Apex predators fascinate people all around the world. In the United States, we have three: grizzlies, wolves, and mountain lions. After being face bumped by a mountain lion 15 years ago, I chose to learn everything I could about this magnificent animal. Since then, I’ve spent time where mountain lions are active three times a week, 52 weeks a year. Now I have an opportunity to share what I’ve learned and to engage more of the public in wildlife conservation efforts. We invest in what we care about, and we care about what we have knowledge of. And the best knowledge comes from firsthand, roll-up-your-sleeves experience.
In leading wildlife hikes, I begin the day asking my clients, “What do you hope to learn and experience today?” Most respond that they want to be more aware and have a richer experience in nature. For me, that’s thrilling. It reaffirms my belief that, deep down, we all crave time in nature.
Where do we start? I’ll share what I’ve learned from wildlife experts and my adventures in wild places. These suggestions are uncommon but full of common sense:
- Set Intentions
- Slow Down
- Be Curious
Intention is a powerful force and adds enormous fuel to your adventure. Before leaving home, set one or more intentions for the day. For me, it can be as simple as aiming to find a fresh mountain lion track. This intention gives me focus, and with focus, I end up seeing a lot more than if I was simply plodding down the trail toward some destination. Open your mind along the journey, allowing it and its surprises to gobsmack you throughout the day.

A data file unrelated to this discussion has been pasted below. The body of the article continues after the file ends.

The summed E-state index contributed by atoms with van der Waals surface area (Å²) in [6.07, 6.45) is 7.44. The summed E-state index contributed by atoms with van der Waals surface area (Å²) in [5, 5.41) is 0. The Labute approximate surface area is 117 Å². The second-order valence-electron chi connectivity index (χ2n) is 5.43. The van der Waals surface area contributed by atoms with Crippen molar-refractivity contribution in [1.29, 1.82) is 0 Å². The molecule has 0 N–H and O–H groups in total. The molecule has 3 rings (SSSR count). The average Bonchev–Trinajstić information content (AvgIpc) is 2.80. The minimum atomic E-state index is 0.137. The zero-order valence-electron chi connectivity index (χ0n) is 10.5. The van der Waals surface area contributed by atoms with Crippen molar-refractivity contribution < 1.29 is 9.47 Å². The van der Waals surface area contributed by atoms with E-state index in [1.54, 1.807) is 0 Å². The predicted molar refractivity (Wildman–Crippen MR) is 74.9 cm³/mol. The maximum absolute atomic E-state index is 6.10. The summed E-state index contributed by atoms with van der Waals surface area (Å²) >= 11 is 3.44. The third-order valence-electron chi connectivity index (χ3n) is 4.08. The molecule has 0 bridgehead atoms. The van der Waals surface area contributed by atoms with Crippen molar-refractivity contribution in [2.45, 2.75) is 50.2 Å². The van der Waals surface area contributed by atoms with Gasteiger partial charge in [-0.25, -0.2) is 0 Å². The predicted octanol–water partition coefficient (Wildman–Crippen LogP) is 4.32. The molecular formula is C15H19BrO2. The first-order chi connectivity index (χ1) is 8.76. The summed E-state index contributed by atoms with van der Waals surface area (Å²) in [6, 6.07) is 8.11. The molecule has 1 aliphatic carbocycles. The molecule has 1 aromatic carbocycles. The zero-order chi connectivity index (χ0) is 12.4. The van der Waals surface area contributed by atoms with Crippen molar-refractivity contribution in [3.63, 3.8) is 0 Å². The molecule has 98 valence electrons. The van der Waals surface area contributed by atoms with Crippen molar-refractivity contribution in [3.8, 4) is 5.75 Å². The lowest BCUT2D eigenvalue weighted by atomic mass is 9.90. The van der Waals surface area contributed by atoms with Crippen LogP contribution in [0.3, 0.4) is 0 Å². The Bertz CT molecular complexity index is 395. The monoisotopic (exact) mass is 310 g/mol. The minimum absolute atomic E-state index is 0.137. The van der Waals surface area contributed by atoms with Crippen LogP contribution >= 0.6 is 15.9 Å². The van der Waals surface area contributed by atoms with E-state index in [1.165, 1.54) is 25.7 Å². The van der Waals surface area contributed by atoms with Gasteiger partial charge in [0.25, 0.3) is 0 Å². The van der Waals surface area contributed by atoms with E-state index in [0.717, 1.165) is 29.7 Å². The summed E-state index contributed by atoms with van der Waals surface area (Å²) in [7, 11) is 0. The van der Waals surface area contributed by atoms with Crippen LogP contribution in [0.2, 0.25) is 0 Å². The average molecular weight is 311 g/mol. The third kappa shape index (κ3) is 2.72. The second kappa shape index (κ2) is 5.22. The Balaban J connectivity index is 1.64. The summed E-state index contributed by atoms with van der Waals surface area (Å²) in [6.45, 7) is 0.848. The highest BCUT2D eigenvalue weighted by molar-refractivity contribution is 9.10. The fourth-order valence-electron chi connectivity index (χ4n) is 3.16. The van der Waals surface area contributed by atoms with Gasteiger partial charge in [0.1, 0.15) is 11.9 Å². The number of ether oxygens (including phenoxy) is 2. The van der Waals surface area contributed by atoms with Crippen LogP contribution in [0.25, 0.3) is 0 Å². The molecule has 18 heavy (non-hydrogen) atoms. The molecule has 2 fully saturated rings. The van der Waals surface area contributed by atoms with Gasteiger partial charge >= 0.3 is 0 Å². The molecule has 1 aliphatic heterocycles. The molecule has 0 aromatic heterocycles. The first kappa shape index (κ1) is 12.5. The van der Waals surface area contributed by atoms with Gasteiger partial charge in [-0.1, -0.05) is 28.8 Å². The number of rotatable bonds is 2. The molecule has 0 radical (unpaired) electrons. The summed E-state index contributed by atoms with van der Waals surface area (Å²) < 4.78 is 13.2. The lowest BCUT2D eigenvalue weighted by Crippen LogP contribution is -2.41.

An intention can come in the form of a question. For example, I wondered once what the best, simple, inexpensive, healthy fuel would be for me for a moderate or difficult hike. In trying many foods at home and on the trail, I discovered that the best source of fuel was simply two ripe avocados eaten an hour or two before hiking. I was amazed that something so simple provided an abundance of energy for my outdoor adventures.
Another time, I read a book by G. Fred Asbell about moving slowly and deliberately while bowhunting, resulting in my seeing so much more. It seemed crazy to move through the woods at a pace of 100 yards every ten minutes, but I couldn’t wait to try it. I knew I had better do it solo so as not to frustrate anyone else with my snail’s pace. With the cold air in my face, I moved up a ridge that smelled like an elk barnyard. I’d take one step and stop, looking to the right and then left, slowly turning my head. After 20 minutes of moving in this new way, something caught my eye 150 yards down the slope. I recognized the ear of a cow elk flicking a fly off. That was all–just the ear, and I noticed it! The rest of the elk was hidden by timber. I was ecstatic; it was the highlight of my day.
Slowing down may be the greatest challenge for many of us. Nature offers a perfect solution. The reasons are many, from nature’s healing and restorative gifts to the astonishing imagery of wildlife, plants, watersheds, or the dance of light across the landscape. Nature’s rhythm is most often much slower than our hurried, frantic pace living in cityscapes. Millions flock to our national parks each year. What are they searching for?
It takes me a while to adjust my mental pace to the pace of nature. I’m aware of the gap when I step out of my vehicle. There are many wonderful opportunities to develop the ability to slow down. Macro photography is a great way to start, even with a cell phone. Just notice all the cool stuff you used to just walk right by and begin to enjoy capturing it with different lighting and angles, noticing textures, moods, and colors, as well as the interplay with what’s around your subject. Practice photography yoga. Witness nature’s endless poses.